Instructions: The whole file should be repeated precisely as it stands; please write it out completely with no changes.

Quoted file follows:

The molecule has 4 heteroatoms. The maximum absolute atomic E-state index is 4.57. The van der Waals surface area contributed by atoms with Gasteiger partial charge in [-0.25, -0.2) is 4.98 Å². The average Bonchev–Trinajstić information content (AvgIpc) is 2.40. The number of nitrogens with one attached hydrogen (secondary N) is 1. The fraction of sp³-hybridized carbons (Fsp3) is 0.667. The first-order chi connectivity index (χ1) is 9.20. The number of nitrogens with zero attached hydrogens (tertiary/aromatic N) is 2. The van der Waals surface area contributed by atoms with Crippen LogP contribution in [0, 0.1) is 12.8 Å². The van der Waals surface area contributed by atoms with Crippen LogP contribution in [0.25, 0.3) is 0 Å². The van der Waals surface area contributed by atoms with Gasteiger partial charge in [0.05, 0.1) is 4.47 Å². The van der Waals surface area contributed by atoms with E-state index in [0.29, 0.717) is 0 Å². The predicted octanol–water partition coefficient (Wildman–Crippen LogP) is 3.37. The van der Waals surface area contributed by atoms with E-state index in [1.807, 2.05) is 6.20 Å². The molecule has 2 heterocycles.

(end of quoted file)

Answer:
The molecule has 4 heteroatoms. The maximum absolute atomic E-state index is 4.57. The van der Waals surface area contributed by atoms with Gasteiger partial charge in [-0.25, -0.2) is 4.98 Å². The average Bonchev–Trinajstić information content (AvgIpc) is 2.40. The number of nitrogens with one attached hydrogen (secondary N) is 1. The fraction of sp³-hybridized carbons (Fsp3) is 0.667. The first-order chi connectivity index (χ1) is 9.20. The number of nitrogens with zero attached hydrogens (tertiary/aromatic N) is 2. The van der Waals surface area contributed by atoms with Crippen LogP contribution in [0, 0.1) is 12.8 Å². The van der Waals surface area contributed by atoms with Crippen LogP contribution in [0.25, 0.3) is 0 Å². The van der Waals surface area contributed by atoms with Gasteiger partial charge in [0.05, 0.1) is 4.47 Å². The van der Waals surface area contributed by atoms with E-state index in [0.29, 0.717) is 0 Å². The predicted octanol–water partition coefficient (Wildman–Crippen LogP) is 3.37. The van der Waals surface area contributed by atoms with E-state index in [1.807, 2.05) is 6.20 Å². The molecule has 2 heterocycles.